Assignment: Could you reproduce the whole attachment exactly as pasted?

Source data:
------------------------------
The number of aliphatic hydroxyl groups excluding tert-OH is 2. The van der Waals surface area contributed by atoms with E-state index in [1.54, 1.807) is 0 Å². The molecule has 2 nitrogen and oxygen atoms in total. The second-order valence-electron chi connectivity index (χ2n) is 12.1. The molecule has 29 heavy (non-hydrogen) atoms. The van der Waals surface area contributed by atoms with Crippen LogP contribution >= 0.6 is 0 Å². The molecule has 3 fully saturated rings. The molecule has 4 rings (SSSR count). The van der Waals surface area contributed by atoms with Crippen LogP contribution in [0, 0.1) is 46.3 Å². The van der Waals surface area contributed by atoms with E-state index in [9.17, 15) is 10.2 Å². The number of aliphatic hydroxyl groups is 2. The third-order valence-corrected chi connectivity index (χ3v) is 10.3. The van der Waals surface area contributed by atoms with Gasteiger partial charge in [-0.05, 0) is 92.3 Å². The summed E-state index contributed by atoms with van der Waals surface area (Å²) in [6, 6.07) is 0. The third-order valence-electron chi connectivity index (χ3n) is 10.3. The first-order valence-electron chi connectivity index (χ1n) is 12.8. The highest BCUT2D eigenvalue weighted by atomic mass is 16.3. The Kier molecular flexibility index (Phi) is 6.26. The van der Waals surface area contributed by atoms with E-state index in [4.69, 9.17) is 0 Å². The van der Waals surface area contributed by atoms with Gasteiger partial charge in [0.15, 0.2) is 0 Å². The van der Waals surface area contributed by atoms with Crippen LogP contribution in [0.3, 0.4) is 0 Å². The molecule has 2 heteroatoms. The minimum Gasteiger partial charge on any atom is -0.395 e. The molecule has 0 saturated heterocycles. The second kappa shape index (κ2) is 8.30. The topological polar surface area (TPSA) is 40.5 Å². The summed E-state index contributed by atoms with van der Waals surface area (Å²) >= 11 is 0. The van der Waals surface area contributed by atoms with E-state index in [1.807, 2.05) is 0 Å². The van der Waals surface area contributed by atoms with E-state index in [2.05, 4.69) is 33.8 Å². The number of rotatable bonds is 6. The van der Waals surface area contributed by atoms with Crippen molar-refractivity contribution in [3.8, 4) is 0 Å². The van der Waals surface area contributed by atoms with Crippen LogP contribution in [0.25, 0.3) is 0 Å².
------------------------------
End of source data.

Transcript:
The number of aliphatic hydroxyl groups excluding tert-OH is 2. The van der Waals surface area contributed by atoms with E-state index in [1.54, 1.807) is 0 Å². The molecule has 2 nitrogen and oxygen atoms in total. The second-order valence-electron chi connectivity index (χ2n) is 12.1. The molecule has 29 heavy (non-hydrogen) atoms. The van der Waals surface area contributed by atoms with Crippen LogP contribution >= 0.6 is 0 Å². The molecule has 3 fully saturated rings. The molecule has 4 rings (SSSR count). The van der Waals surface area contributed by atoms with Crippen LogP contribution in [0, 0.1) is 46.3 Å². The van der Waals surface area contributed by atoms with E-state index in [9.17, 15) is 10.2 Å². The number of aliphatic hydroxyl groups is 2. The third-order valence-corrected chi connectivity index (χ3v) is 10.3. The van der Waals surface area contributed by atoms with Gasteiger partial charge in [-0.05, 0) is 92.3 Å². The summed E-state index contributed by atoms with van der Waals surface area (Å²) in [6, 6.07) is 0. The third-order valence-electron chi connectivity index (χ3n) is 10.3. The first-order valence-electron chi connectivity index (χ1n) is 12.8. The highest BCUT2D eigenvalue weighted by atomic mass is 16.3. The Kier molecular flexibility index (Phi) is 6.26. The van der Waals surface area contributed by atoms with E-state index in [4.69, 9.17) is 0 Å². The van der Waals surface area contributed by atoms with Gasteiger partial charge in [0.15, 0.2) is 0 Å². The van der Waals surface area contributed by atoms with Crippen LogP contribution in [0.3, 0.4) is 0 Å². The molecule has 2 heteroatoms. The minimum Gasteiger partial charge on any atom is -0.395 e. The molecule has 0 saturated heterocycles. The second kappa shape index (κ2) is 8.30. The topological polar surface area (TPSA) is 40.5 Å². The summed E-state index contributed by atoms with van der Waals surface area (Å²) >= 11 is 0. The van der Waals surface area contributed by atoms with E-state index in [1.807, 2.05) is 0 Å². The van der Waals surface area contributed by atoms with E-state index in [2.05, 4.69) is 33.8 Å². The number of rotatable bonds is 6. The van der Waals surface area contributed by atoms with Crippen molar-refractivity contribution in [3.8, 4) is 0 Å². The van der Waals surface area contributed by atoms with Crippen LogP contribution in [0.25, 0.3) is 0 Å².